This problem uses breadth-first or depth-first search. In Picat, like in Prolog, depth-first search with backtracking is built-in. Tabling technique is used for memoization and for automated search of maximum: expression `table(+, +, +, max)`

means that the first three parameters of the predicate are input, the last one is output, and has to be maximized. `?=>`

means non-determinism: call to `jump`

itself can return different values for same input parameters, so `table`

selects the maximal of them. `best_frog`

uses the same technique to avoid an explicit loop over frogs to search for the best frog.

```
table(+, +, +, max)
jump(X, Y, K, Dist) ?=>
(
NewX = X + K, NewY = Y ;
NewX = X - K, NewY = Y ;
NewX = X, NewY = Y + K ;
NewX = X, NewY = Y - K
),
land(NewX, NewY),
jump(NewX, NewY, K, Dist).
jump(X, Y, _K, Dist) =>
Dist = abs(X) + abs(Y).
table(-, max)
best_frog(K, Dist) ?=>
between(1, 10, K),
jump(0, 0, K, Dist).
main =>
N = read_int(),
Facts = [$land(X, Y) : _I in 1..N, X = read_int(), Y = read_int()],
cl_facts(Facts),
best_frog(_K, Dist),
println(Dist).
```

#### 530G - Levenshtein distance

A classic dynamic programming problem. The reference solution uses tabling to implement recursion with memoization, similar to problem 530F - Jumping frogs.

```
table(+, +, min)
edit(I, J, Cost) ?=>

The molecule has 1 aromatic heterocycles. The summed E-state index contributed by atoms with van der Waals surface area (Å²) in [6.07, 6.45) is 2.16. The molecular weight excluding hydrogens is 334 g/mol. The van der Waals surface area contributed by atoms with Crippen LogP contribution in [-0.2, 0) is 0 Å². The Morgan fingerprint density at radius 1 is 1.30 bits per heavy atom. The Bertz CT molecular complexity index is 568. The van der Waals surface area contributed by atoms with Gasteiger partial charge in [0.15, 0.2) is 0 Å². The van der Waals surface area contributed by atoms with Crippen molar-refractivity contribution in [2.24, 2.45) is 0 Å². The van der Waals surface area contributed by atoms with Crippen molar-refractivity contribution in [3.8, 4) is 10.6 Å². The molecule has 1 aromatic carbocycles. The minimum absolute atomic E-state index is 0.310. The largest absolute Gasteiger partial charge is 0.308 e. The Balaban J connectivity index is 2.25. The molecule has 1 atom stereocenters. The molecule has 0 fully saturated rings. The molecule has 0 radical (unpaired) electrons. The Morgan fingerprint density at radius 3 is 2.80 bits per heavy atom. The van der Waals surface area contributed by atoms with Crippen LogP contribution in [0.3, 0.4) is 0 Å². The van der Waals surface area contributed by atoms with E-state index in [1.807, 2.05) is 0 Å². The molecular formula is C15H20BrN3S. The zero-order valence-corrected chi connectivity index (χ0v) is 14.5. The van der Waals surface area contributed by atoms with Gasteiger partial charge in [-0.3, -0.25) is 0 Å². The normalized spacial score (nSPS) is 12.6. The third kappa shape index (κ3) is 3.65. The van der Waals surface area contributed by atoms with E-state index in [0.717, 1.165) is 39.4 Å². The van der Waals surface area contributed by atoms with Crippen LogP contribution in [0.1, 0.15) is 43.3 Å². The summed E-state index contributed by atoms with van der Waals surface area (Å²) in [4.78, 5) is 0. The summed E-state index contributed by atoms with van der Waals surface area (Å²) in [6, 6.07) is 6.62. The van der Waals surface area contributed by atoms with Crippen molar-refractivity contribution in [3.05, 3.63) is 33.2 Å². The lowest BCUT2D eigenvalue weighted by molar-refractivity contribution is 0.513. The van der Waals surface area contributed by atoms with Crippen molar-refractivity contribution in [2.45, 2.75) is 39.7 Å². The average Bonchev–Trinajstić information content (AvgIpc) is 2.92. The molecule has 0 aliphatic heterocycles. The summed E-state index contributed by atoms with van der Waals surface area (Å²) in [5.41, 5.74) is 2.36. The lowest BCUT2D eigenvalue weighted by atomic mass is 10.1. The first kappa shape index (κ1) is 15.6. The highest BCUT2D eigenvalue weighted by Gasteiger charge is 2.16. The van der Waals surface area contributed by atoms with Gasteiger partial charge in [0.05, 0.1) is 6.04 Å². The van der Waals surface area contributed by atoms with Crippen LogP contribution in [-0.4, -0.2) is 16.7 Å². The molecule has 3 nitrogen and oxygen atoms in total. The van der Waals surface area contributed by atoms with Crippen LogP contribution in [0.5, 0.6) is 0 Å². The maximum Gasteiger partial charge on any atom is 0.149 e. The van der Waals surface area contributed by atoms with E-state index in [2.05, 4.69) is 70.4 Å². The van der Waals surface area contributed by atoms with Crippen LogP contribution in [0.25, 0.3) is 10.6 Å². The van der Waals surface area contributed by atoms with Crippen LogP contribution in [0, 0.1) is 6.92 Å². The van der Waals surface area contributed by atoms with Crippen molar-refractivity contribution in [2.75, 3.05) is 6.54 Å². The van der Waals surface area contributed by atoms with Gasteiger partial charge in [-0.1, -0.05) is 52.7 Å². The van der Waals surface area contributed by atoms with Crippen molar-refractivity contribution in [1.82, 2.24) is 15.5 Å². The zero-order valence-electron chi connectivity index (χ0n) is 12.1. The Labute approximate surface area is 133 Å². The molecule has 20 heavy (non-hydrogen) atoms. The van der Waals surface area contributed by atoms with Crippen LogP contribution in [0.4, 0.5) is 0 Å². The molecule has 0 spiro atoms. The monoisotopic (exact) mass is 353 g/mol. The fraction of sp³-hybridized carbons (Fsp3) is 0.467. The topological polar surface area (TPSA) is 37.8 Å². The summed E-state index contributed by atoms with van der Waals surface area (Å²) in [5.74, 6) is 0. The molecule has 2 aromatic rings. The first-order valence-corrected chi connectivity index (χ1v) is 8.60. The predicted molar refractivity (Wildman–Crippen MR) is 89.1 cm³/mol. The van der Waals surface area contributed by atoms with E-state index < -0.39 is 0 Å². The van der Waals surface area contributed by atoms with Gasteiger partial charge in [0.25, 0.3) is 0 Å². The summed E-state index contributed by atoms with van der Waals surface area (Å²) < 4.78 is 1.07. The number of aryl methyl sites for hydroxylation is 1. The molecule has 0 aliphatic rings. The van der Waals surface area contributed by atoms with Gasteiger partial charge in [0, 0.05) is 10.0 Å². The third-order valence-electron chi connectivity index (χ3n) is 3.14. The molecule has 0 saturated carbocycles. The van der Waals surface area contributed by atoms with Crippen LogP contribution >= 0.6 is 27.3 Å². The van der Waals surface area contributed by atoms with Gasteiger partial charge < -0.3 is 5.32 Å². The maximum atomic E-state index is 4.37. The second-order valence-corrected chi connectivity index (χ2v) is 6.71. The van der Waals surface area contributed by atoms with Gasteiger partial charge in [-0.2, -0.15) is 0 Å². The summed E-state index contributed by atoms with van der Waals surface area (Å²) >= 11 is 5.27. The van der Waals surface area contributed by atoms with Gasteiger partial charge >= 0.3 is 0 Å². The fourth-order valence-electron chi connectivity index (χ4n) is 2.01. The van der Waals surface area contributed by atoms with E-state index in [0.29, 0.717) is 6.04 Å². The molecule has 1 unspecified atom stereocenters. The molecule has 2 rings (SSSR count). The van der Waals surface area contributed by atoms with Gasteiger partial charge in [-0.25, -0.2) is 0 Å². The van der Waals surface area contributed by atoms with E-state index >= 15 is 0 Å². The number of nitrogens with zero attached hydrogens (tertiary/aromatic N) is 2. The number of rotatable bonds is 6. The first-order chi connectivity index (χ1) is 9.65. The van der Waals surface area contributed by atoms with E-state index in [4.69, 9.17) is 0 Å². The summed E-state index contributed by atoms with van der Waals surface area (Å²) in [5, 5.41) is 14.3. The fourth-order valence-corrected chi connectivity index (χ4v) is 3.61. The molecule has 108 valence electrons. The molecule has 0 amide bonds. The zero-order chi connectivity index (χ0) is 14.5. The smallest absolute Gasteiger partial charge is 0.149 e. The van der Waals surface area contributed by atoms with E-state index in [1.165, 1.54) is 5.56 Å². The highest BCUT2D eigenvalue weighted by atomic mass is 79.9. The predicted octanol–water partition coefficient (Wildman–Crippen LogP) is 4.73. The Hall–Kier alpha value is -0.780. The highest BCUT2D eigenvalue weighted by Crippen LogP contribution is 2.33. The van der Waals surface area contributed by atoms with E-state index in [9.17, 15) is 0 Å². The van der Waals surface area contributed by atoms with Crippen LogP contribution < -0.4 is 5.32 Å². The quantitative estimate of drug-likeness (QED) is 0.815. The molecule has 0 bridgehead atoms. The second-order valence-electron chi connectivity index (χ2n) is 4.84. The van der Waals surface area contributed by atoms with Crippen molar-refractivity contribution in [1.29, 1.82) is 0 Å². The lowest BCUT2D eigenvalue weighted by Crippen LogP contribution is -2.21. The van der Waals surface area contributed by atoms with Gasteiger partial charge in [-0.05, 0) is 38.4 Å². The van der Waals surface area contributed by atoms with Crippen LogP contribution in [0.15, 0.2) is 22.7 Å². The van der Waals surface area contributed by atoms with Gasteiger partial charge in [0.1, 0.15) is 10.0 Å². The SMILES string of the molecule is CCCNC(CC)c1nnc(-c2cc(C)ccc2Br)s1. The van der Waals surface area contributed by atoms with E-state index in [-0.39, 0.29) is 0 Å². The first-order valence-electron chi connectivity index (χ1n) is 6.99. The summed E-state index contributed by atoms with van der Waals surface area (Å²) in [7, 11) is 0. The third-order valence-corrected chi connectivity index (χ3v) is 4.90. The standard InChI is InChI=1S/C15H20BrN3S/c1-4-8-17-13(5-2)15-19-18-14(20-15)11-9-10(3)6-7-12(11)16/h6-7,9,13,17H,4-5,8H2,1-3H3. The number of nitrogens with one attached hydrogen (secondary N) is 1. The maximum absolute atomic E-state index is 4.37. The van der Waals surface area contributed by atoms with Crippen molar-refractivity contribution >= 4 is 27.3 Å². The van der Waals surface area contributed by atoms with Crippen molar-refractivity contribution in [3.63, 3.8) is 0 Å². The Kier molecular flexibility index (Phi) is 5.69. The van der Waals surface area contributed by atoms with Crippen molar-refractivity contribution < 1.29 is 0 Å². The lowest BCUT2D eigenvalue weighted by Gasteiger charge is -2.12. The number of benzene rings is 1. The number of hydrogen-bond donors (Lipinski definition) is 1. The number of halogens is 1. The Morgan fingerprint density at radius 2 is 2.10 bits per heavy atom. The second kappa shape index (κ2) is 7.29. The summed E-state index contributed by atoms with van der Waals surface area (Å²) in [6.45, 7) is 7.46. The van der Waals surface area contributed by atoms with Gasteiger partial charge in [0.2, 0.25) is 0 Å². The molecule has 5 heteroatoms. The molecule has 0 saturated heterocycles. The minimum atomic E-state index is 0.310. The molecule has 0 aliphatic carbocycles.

str(S), goal(G),
N = length(S), M = length(G),
(
I <= N, J <= M,
edit(I + 1, J + 1, NextCost),
Cost = abs(ord(S[I]) - ord(G[J])) + NextCost
;
I <= N,
edit(I + 1, J, NextCost),
Cost = ord(S[I]) - 0'a + 1 + NextCost
;
J <= M,
edit(I, J + 1, NextCost),
Cost = ord(G[J]) - 0'a + 1 + NextCost
;
I > N, J > M,
Cost = 0
).
main =>
S = read_line(), G = read_line(),
cl_facts([$str(S), $goal(G)]),
edit(1, 1, Cost),
println(Cost).
```

#### 530H - Points in triangle

This problem requires a reasonable search of possible triangle vertices with a check whether all points are inside. The points' coordinates can have values up to 100, so the triangle's vertices never need to have coordinates over 200.

```
import cp.
main =>
N = read_int(),
A :: 1..200, B :: 1..200,
foreach (_I in 1..N)
Xi = read_int(), Yi = read_int(),
B * Xi #<= A * (B - Yi)
end,
solve([$min(A * B)], [A, B]),
println(A * B / 2).
```

#### 530I - Different variables

This problem is in fact a graph coloring problem. The reference solution uses constraint programming with `all_distinct`

constraint. To speed up program execution one had to notice that the first variable is always 1. With this observation one could also use `all_different`

constraint (these two constraints differ in internal algorithm implementation), without it `all_different`

is too slow.

```
import cp.
import util.
main =>
N = read_int(), K = read_int(),
Vars = new_array(N),
Vars :: 1..N, Vars[1] #= 1,
foreach(_I in 1..K)
[_ | Indexes] = [to_integer(A) : A in split(read_line())],
all_distinct([Vars[Idx] : Idx in Indexes])
end,
List = to_list(Vars), MaxC #= max(List),
solve([$min(MaxC)], Vars),
println(join([to_string(V) : V in Vars])).
```

The main author of Picat, prof. Neng-Fa Zhou, has just published an article "Learning Programming in Picat by Examples from Google Code Jam" — http://picat-lang.org/gcj/gcj_in_picat.pdf

BTW, lot of things have changed in Picat since "VK Cup 2015 Wild Card Round 1"; current version (released just three days ago) is 1.8 — http://picat-lang.org/download.html